WDW225 Lecture 3

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University of Toronto St. George
Woodsworth College Courses
Jim Davies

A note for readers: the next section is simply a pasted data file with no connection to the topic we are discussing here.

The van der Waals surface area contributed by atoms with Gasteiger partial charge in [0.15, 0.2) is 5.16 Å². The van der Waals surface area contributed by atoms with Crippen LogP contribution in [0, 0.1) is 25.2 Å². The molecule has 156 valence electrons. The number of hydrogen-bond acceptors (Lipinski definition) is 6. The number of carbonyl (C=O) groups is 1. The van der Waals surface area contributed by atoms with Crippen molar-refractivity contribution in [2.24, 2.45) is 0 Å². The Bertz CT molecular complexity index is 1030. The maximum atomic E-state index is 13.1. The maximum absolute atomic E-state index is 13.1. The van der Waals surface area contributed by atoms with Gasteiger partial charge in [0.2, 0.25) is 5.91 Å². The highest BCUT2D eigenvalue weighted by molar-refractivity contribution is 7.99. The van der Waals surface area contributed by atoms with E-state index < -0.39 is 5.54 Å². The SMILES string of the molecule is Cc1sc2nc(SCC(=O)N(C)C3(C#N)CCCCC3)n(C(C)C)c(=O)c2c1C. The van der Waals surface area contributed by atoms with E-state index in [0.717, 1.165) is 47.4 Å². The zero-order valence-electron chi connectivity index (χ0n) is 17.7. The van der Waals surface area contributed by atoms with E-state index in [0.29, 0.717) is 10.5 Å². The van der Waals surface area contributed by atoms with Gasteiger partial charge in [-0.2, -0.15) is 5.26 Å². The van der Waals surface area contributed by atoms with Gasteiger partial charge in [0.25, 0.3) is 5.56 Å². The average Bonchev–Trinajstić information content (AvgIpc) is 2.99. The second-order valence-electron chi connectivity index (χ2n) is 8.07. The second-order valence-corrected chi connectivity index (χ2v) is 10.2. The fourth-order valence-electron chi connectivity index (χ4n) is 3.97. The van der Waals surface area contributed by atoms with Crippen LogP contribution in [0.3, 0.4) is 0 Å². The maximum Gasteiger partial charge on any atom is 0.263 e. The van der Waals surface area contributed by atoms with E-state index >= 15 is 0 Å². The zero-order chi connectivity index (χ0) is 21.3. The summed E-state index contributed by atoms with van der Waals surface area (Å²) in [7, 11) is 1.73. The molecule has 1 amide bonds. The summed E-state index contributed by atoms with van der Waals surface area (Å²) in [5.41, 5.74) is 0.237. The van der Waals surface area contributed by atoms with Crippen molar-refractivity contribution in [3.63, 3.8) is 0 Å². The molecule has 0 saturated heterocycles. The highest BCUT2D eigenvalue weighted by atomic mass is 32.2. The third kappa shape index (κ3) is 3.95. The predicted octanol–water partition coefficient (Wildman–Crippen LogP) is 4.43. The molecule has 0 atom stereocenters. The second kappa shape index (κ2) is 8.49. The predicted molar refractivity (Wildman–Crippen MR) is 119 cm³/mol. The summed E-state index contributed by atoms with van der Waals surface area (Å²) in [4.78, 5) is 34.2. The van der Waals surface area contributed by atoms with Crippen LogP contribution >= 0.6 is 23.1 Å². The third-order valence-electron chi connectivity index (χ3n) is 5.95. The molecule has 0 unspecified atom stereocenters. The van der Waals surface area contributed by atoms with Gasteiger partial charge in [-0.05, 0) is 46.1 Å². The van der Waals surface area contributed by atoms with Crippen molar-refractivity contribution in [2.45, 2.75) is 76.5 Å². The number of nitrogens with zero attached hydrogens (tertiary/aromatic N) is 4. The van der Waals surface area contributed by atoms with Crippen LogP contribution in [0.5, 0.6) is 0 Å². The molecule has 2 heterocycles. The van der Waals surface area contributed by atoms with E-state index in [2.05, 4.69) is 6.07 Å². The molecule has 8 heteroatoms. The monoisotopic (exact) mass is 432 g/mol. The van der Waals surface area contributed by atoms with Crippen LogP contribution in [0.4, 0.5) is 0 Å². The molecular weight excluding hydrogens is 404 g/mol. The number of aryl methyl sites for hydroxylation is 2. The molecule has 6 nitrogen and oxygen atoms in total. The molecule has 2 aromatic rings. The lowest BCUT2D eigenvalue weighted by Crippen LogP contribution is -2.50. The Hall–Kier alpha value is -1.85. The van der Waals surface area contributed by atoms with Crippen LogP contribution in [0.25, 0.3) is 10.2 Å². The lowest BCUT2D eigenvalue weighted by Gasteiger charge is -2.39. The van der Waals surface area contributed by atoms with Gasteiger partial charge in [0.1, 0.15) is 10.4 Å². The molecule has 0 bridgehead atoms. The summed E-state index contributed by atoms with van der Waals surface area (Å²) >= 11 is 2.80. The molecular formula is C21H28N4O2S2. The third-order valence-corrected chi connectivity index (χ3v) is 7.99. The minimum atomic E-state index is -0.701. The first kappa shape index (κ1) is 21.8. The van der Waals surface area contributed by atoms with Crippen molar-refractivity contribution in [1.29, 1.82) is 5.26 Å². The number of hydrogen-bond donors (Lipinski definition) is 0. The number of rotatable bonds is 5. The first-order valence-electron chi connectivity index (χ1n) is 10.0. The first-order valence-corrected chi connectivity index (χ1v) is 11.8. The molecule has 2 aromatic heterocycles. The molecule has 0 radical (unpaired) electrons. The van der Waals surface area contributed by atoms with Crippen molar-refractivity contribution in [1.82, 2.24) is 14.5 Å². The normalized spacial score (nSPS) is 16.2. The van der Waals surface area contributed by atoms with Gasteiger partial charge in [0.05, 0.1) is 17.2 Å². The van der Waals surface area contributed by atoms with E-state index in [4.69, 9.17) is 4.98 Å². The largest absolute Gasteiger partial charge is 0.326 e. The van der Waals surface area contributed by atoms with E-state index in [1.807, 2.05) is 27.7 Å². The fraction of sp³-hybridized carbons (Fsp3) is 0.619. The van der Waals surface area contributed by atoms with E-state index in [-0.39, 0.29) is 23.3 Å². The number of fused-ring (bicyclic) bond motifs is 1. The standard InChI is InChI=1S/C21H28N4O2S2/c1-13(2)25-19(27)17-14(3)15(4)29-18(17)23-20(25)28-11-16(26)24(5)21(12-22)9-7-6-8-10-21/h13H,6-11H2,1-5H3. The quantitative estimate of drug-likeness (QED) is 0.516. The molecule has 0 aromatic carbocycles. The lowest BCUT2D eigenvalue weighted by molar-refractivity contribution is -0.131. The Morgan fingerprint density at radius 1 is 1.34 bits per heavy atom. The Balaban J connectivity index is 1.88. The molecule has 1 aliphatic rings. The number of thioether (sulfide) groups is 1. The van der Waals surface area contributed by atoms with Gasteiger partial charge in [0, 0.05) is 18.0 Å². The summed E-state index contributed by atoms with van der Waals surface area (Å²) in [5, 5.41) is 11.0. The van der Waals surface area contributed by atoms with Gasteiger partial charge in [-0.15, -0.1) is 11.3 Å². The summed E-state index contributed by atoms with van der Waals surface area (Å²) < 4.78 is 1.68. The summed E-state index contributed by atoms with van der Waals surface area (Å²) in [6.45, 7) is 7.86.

WDW225 Lecture 3 10/04/2012 Does the provision limit the right in question, 2 step section 7, life, liberty and security, > is it in accordance with the “principles of fundamental justice” Every criminal law will have the risk of imprisonment infringes liberty interest Charter Challenges Pornography R. v. Butler Focus on s. 163 -- offence to make, print, distribute etc. obscene material Section 163(8) provides a definition of “obscene” ...any publication a dominant characteristic of which is the undue exploitation of sex, or of sex and any one or more of the following subjects, namely, crime, horror, cruelty and violence, shall be deemed to be obscene. FIRST ISSUE – what is “undue exploitation”? - Interpret the section before looking at constitutionality - Was it vague, does it infringe section 2(b) of the CCRF? Undue Exploitation Test: “ community standard of tolerance”, not personal tolerance What would we tolerance other people at, community standard of tolerance a) explicit sex coupled with violence – almost always absence b) explicit sex without violence, but degrading/dehumanizing – obscene if risk of harm from exposure is substantial c) explicit sex without violence, not degrading/dehumanizing- tolerated unless children are involved Charter analysis Pornography laws (and child pornography laws under s. 163.1) violates s. 2(b) of the charter o Depiction of sexual activity conveys meaning o Meaning is not measured by audience reaction o Expressive activity is not in the form of physical violence o Criminal law provisions restrict expressive activity BUT Saved under s. 1 a) Pressing and substantial objective? a. Protection against harm AND/OR regulation of morality? b) Rational connection c) Minimal impairment (have they got the law right) a. Does not criminalize expression which celebrates healthy human sexuality – narrow and focused d) Proportionality SAME analysis applied to hate crime provisions (s. 319) Violate the 2(b) section of the charter, but upheld (saved) under s.1 of the charter Anal Intercourse Until 1995, it was illegal in engage anal intercourse, unless you were married or you were 18. Age of consent for vagina intercourse was 14 R. v. C.M. (1995, Ont. C.A.) Challenged s. 159 of the Criminal Code which made it an offence for people under the age of 18 to consent to anal intercourse Age of consent for vaginal intercourse at the time was 14 years old ISSUE: does this violate s. 15 equality rights? Equality provisions Ruling: s. 159 violates s. 15 because it discriminates on the basis of sexual orientation (not listed but will recognize it as an analogous ground) - Arbitrarily disadvantages gay men by denying to them until they are 18 a choice that is available to heterosexual adolescents at the age of 14 - denies them to express sexually Section 1 analysis: (a) Pressing and substantial objective - yes Protect young people from activities that increase risk of physical and psychological harm (designed to protect young people against risky behaviour) (a) Rational connection – no If the objective is to prevent harm and reduce health risks, no reason to target 14 to 18 year olds (if you’re protecting someone from harm they should include everyone, thus they believe that this will not do much prevention) No reason to incarcerate people to reduce risk “There is no evidence that threatening to send an adolescent to jail will prevent him (or her) from the risks of anal intercourse” violate section 15, not saved Canada v PHS community services FACTS: safe injection site opened in Vancouver’s “lower east side” to reduce drug overdoses and to stop the spread of disease Insite was given an exemption from application of CDSA Federal government refused to renew the exemption (after 5 years) ISSUE: does the decision to refuse the exemption violate s. 7 of the Charter? Division of Power ARGUMENT: CDSA [federal criminal legislation] does not apply to provincial health facilities [health care facilities are under exclusive jurisdiction of the province under s. 92(7)] FINDING: CDSA and prohibitions on possession and trafficking drugs apply to provincial health facilities without being ultra vires s. 91(27) SECTION 7 – is it even engaged? (limit some right of life, liberty and security of the person)  s. 7 violation arises from the application of the CDSA to Insite  Without an exemption, staff and clients could be prosecuted  Denial of health services provided at Insite creates a deprivation of right to security of the person  The exemption provisions are necessary to ensure that the CDSA does not violate principles of fundamental justice  The law does not violate s. 7; what about the decision to deny the exemption?  Minister’s decision must accord with the principles of fundamental justice  Cannot be arbitrary  Decision is arbitrary, the purpose of the CDSA is to protect individuals from harm of drugs  It is inconsistent with the purpose of the legislation  No negative impact on public safety from Insite – denying Insite services is grossly disproportionate to any benefit from policy RESULT: Minister must grant exemption to Insite (forever) unless there is a material change in circumstances that would justify withholding the exemption Essential Elements Every crime has 2 elements (criminal conduct to non criminal conduct) 1. Physical element or actus reus o Conduct (or omission; should but don’t do) that makes up the crime o One or more physical acts 2. Mental element or mens rea
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